April 10


1916: The Professional Golfers’ Association of America (PGA) was created in New York City.

1925: The Great Gatsby by F. Scott Fitzgerald was first published in New York City.

1953: Warner Bros. premiered the first 3-D film from a major American studio, entitled House of Wax.

1970: Paul McCartney announced that he was leaving The Beatles for personal and professional reasons.


April 11


1961: The trial of Nazi war criminal Adolf Eichmann began in Jerusalem.

1963: Pope John XXIII issued Pacem in Terris, the first encyclical addressed to all persons instead of to Catholics alone. Jennifer and June Gibbons, “The Silent Twins,” were born in Wales.

1965: Fifty-one tornadoes struck the American Midwest.

1968: President Lyndon B. Johnson signed the Civil Rights Act of 1968, prohibiting discrimination in the sale, rental and financing of housing.

1976: The Apple I computer was created in Palo Alto, Calif.

2006: Iranian president Mahmoud Ahmadinejad announces Iran’s claim to have successfully enriched uranium.


April 12

1928: The Bremen, a German Junkers W 33 type aircraft, took off for the first successful transatlantic airplane flight from east to west.

1934: The strongest surface wind gust in the world, 231 mph, was measured on the summit of Mount Washington, New Hampshire.

1945: Franklin Delano Roosevelt, 33rd president (1933-1945), died at age 63 of a brain aneurysm at Warm Springs, Ga.

1947: Born this day: TV host David Letterman.

1955: The polio vaccine, developed by Dr. Jonas Salk, was declared safe and effective.

1961: Russian Soviet cosmonaut Yuri Gagarin became the first human to travel into outer space and perform the first manned orbital flight, in Vostok 3KA-2 (Vostok 1).

1999: U.S. President Bill Clinton was cited for contempt of court for giving “intentionally false statements” in a sexual harassment civil lawsuit.

2009: Zimbabwe officially abandons the Zimbabwean dollar as its official currency.


April 13


1953: CIA director Allen Dulles launched the top-secret brainwashing program MKULTRA.

1964: At the Academy Awards, Sidney Poitier became the first African-American man to win the Best Actor award for the 1963 film Lilies of the Field.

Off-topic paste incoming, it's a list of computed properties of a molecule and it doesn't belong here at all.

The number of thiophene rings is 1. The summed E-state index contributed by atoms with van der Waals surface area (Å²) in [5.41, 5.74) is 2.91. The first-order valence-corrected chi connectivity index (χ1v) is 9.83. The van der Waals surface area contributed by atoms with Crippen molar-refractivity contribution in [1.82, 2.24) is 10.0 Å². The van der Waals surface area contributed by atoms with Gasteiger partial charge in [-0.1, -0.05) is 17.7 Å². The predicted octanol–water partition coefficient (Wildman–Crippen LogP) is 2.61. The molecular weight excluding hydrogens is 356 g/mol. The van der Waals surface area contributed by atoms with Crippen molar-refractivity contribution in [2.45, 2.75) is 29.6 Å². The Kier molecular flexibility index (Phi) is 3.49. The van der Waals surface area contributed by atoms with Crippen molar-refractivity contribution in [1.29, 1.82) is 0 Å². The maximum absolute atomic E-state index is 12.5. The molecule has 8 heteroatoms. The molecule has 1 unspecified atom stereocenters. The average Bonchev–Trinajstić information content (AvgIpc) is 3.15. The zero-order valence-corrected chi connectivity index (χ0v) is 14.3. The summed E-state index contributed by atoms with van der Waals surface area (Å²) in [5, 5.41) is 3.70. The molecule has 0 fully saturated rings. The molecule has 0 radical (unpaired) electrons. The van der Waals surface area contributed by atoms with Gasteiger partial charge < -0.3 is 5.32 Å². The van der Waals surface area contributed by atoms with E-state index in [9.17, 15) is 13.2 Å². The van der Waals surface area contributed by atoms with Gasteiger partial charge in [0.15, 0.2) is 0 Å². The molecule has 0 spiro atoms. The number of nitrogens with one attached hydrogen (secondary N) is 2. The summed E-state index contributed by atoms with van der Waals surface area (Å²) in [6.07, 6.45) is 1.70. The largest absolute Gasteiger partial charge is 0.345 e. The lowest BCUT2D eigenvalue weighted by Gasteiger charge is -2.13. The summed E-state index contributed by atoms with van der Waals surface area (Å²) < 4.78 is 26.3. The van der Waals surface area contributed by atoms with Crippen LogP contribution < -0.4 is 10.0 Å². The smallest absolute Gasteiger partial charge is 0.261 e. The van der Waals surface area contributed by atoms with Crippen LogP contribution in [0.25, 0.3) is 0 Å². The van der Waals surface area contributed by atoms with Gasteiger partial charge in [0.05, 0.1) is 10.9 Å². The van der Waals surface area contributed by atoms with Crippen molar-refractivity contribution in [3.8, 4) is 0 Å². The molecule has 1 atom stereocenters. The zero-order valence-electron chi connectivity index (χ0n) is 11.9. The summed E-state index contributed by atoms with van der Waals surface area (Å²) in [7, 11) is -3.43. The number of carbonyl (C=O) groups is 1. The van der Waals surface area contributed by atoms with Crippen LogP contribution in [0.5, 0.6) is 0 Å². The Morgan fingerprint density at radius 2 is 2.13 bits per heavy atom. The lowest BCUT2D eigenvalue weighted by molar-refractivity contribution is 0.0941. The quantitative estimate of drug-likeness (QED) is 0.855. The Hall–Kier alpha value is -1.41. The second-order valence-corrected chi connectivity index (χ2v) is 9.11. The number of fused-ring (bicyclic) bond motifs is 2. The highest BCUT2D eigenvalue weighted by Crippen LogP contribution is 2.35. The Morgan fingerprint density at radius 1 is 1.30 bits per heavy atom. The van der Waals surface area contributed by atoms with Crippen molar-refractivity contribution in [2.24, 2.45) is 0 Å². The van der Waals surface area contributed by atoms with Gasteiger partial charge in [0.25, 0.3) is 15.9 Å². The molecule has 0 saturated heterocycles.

1970: Apollo 13, four-fifths of the way to the moon, was crippled when a liquid oxygen tank exploded. The astronauts were able to return safely     2009: Andrew Hussie publishes the first page of the web comic Home stuck.


April 14


1902: James Cash Penney (JCPenney) opened his first store, called “The Golden Rule,” in Kemmerer, Wyo.

1912: The ocean liner Titanic struck an iceberg at 11:40 p.m. and sank at 2:20 a.m. on April 15, on its maiden voyage from England to New York.

1927: The first Volvo car premiered in Gothenburg, Sweden.

1935: The “Black Sunday Storm,” the worst dust storm of the U.S. Dust Bowl, struck Oklahoma and Texas. It inflicted immense economic and agricultural damage and caused hundreds of thousands of people to relocate, most to California.

1956: Videotape was first demonstrated in Chicago.

1969: At the U.S. Academy Awards, there was a tie for the Academy Award for Best Actress between Katharine Hepburn and Barbra Streisand.

1999: A severe hailstorm struck Sydney, Australia, causing $2.3 billion in insured damages, the most costly natural disaster in Australian history.


April 15


1923: Insulin became generally available for use by people with diabetes.

1924: Rand McNally published its first road atlas.

1927: The Great Mississippi Flood of 1927, the most destructive river flood in U.S. history, began.

1941: The Belfast Blitz occurred when two-hundred bombers of the German Luftwaffe attacked Belfast, Northern Ireland.

1955: McDonald’s first franchised restaurant was opened by Ray Kroc in Des Plaines, Ill.

1965: The first Ford Mustang rolled off the showroom floor, two days before it was set to go on sale nationwide.

1986: The United States launched Operation El Dorado Canyon, its bombing raids against Libyan targets in response to a bombing in West Germany.

April 16


1941: Bob Feller of the Cleveland Indians threw the only opening day no-hitter in Major League Baseball history, beating the Chicago White Sox 1-0.

1947: Bernard Baruch coined the term “Cold War” to describe the relationship between the United States and the Soviet Union.